2 Preliminaries on neural ODE

It has been shown that a residual block (He et al., 2016) can be interpreted as the discrete approximation of an ODE by setting the discretization step to be one. When the discretization step approaches zero, it yields a family of neural networks, which are called neural ODEs (Chen et al., 2018). Formally, in a neural ODE, the relation between input and output is characterized by the following set of equations:

(1)

where denotes the trainable layers that are parameterized by weights and represents the -dimensional state of the neural ODE. In this case, the input of the neural ODE corresponds to the state at , and the output is associated to the state at some . Because governs how the state changes with respect to time , we also use to denote the dynamics of the neural ODE.

Given input , the output can be computed by solving the ODE in (1). If is fixed, the output only depends on the input and the dynamics , which also corresponds to the weighted layers in the neural ODE. Therefore, the neural ODE can be represented as the -dimensional function of the input and the dynamics , i.e.,

The terminal time of the output state is set to be in practice. Several methods have been proposed for training neural ODEs, such as the adjoint sensitivity method (Chen et al., 2018), SNet (Quaglino et al., 2019), and the auto-differentiation technique (Paszke et al., 2017). In this work, we use the most straightforward technique, i.e., updating the weights

with the auto-differentiation technique in the PyTorch framework.

3 An empirical study on the robustness of ODENets

Robustness of deep models has gained increased attention, as it is imperative that deep models employed in critical applications, such as healthcare, are robust. The robustness of a model is measured by the sensitivity of the prediction with respect to small perturbations on the inputs. In this study, we consider three commonly-used perturbation schemes, namely random Gaussian perturbations, FGSM (Goodfellow et al., 2014) adversarial examples, and PGD (Madry et al., 2017) adversarial examples. These perturbation schemes reflect noise and adversarial robustness properties of the investigated models respectively. We evaluate the robustness via the classification accuracies on perturbed images, in which the original non-perturbed versions of these images are all correctly classified.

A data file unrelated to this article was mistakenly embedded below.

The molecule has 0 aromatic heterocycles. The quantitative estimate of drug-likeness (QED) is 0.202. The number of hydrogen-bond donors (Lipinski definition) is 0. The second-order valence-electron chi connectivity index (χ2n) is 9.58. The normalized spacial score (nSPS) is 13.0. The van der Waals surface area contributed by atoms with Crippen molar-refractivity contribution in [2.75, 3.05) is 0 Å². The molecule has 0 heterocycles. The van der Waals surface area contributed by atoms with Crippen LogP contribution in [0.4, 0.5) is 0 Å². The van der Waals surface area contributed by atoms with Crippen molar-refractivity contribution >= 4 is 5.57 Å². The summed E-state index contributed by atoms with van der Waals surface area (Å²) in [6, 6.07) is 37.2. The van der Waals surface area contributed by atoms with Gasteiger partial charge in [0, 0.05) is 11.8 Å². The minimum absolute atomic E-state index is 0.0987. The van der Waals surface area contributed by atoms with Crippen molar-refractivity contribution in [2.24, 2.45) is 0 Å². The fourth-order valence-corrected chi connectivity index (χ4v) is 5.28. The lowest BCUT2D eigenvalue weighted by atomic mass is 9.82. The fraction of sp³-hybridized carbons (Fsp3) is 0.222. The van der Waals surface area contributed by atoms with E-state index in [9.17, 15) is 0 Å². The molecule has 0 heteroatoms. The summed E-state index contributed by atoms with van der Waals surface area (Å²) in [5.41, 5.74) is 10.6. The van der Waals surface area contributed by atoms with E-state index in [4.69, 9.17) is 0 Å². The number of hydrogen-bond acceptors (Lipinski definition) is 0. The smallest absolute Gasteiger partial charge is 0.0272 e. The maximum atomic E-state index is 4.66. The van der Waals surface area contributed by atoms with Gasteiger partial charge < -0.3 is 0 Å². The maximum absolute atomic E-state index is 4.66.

For a fair comparison with conventional CNN models, we made sure that the number of parameters of an ODENet is close to that of its counterpart CNN model. Specifically, the ODENet shares the same network architecture with the CNN model for the FE and FCC parts. The only difference is that, for the RM part, the input of the ODE-based RM is concatenated with one more channel which represents the time

. During the training phase, all the hyperparameters are kept the same, including training epochs, learning rate schedules, and weight decay coefficients. Each model is trained

three

times with different random seeds, and we report the average performance (classification accuracy) together with the standard deviation.

3.1 Experimental settings

Dataset: We conduct experiments to compare the robustness of ODENets with CNN models on three datasets, i.e., the MNIST (LeCun et al., 1998), the SVHN (Netzer et al., 2011)

, and a subset of the ImageNet datset 

(Deng et al., 2009). We call the subset ImgNet10 since it is collected from 10 synsets of ImageNet: dog, bird, car, fish, monkey, turtle, lizard, bridge, cow, and crab. We selected 3,000 training images and 300 test images from each synset and resized all images to .

Architectures: On the MNIST dataset, both the ODENet and the CNN model consists of four convolutional layers and one fully-connected layer. The total number of parameters of the two models is around 140k. On the SVHN dataset, the networks are similar to those for the MNIST; we only changed the input channels of the first convolutional layer to three. On the ImgNet10 dataset, there are nine convolutional layers and one fully-connected layer for both the ODENet and the CNN model. The numbers of parameters is approximately 280k. In practice, the neural ODE can be solved with different numerical solvers such as the Euler method and the Runge-Kutta methods (Chen et al., 2018). Here, we use the easily-implemented Euler method in the experiments. To balance the computation and the continuity of the flow, we solve the ODE initial value problem in equation (1) by the Euler method with step size